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Second Biennial Hearing Aid Research and Development Conference

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September 22-24, 1997
National Institutes of Health
Bethesda, Maryland

Binaural Advantage for Speech in Noise With and Without Hearing Aids

Dianne J. Van Tasell, Chiquita Ewert, Starkey Laboratories, Incorporated, Eden Prairie, Minnesota, Richard Seewald, Susan Scollie, University of Western Ontario, London, Ontario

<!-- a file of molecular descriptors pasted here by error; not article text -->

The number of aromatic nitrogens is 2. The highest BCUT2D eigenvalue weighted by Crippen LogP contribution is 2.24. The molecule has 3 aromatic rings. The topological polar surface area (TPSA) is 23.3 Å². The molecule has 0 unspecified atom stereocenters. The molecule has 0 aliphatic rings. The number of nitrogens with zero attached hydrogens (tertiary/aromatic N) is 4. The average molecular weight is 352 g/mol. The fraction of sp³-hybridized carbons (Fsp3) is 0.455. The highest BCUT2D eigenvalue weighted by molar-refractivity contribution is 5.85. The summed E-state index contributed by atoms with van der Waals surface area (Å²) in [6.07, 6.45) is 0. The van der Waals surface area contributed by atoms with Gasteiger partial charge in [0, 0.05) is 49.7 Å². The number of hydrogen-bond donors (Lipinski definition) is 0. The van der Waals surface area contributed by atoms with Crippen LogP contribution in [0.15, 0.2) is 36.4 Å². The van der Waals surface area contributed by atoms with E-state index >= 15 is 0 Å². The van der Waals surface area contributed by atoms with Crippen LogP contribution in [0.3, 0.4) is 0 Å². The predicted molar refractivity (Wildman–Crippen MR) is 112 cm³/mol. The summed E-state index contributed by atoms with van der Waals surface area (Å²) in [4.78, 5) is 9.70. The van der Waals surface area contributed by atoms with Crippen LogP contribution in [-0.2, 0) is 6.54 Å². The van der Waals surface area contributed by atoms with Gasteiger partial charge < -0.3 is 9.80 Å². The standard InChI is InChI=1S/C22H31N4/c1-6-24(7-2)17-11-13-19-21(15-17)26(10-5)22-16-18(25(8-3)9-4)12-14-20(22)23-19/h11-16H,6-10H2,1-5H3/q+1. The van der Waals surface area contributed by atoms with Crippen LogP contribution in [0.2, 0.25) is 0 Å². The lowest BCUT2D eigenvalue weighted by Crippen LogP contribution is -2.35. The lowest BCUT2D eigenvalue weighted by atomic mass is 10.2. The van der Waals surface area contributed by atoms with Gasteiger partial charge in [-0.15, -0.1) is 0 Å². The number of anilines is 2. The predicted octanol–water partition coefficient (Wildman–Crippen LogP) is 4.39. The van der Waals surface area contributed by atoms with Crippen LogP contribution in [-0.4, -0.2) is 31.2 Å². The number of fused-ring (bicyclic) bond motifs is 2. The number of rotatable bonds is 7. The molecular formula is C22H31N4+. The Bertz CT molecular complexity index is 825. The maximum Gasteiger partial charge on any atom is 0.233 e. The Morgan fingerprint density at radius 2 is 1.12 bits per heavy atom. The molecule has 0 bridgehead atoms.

Normal-hearing listeners enjoy an advantage of binaural over monaural listening when speech and noise originate from different azimuths. There are two components of this binaural advantage: Head shadow is the monaural improvement in intelligibility at the ear on the side of the head opposite the noise source, resulting from the acoustic "shadow" cast by the head for noise frequencies above about 1000 Hz. "Squelch" is the intelligibility improvement over the monaural performance of the shadowed ear resulting from addition of binaural information from the other ear. In the work to be reported, both components of unaided binaural listening advantage were measured in both normal-hearing and hearing-impaired listeners. For the hearing-impaired listeners, aided binaural listening was also assessed with two types of hearing aids: 1) digital hearing aids designed to correct for magnitude and phase effects of the hearing aid itself; and 2) custom analog hearing aids that were matched to the digital aid as closely as possible in frequency response and gain. Results were analyzed using the model proposed by Zurek [P.M. Zurek, in G. S. Studebaker & I. Hochberg, Acoustical Factors Affecting Hearing Aid Performance, Boston: Allyn & Bacon, 1993] for directional effects in speech intelligibility. As predicted by the model, access to head shadow is shown to be limited by peripheral hearing loss above 1 kHz, as well as the amount of insertion gain the hearing aid can provide. Binaural squelch for speech is: 1) observed in the unaided condition when signals are sufficiently intense; 2) preserved to some extent by both types of hearing aids; and 3) correlated negatively with measured head shadow. Implications of the binaural model for explaining observed effects will be discussed.

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